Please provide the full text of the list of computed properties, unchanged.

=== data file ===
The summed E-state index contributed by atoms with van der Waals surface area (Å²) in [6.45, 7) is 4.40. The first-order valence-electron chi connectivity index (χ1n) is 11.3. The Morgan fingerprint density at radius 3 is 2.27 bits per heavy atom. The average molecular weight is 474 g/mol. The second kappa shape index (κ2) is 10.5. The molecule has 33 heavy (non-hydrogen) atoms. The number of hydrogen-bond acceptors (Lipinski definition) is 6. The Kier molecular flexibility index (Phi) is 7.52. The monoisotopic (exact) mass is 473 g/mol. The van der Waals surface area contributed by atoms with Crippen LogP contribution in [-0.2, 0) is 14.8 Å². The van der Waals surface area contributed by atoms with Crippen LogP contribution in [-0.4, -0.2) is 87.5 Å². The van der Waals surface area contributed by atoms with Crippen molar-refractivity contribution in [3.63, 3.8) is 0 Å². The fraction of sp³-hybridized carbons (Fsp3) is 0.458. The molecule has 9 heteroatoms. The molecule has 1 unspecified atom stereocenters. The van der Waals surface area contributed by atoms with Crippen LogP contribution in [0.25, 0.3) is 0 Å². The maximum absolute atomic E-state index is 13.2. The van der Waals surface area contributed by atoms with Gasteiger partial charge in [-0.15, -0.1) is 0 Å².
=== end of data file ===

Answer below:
The summed E-state index contributed by atoms with van der Waals surface area (Å²) in [6.45, 7) is 4.40. The first-order valence-electron chi connectivity index (χ1n) is 11.3. The Morgan fingerprint density at radius 3 is 2.27 bits per heavy atom. The average molecular weight is 474 g/mol. The second kappa shape index (κ2) is 10.5. The molecule has 33 heavy (non-hydrogen) atoms. The number of hydrogen-bond acceptors (Lipinski definition) is 6. The Kier molecular flexibility index (Phi) is 7.52. The monoisotopic (exact) mass is 473 g/mol. The van der Waals surface area contributed by atoms with Crippen LogP contribution in [-0.2, 0) is 14.8 Å². The van der Waals surface area contributed by atoms with Crippen LogP contribution in [-0.4, -0.2) is 87.5 Å². The van der Waals surface area contributed by atoms with Crippen molar-refractivity contribution in [3.63, 3.8) is 0 Å². The fraction of sp³-hybridized carbons (Fsp3) is 0.458. The molecule has 9 heteroatoms. The molecule has 1 unspecified atom stereocenters. The van der Waals surface area contributed by atoms with Crippen LogP contribution in [0.25, 0.3) is 0 Å². The maximum absolute atomic E-state index is 13.2. The van der Waals surface area contributed by atoms with Gasteiger partial charge in [-0.15, -0.1) is 0 Å².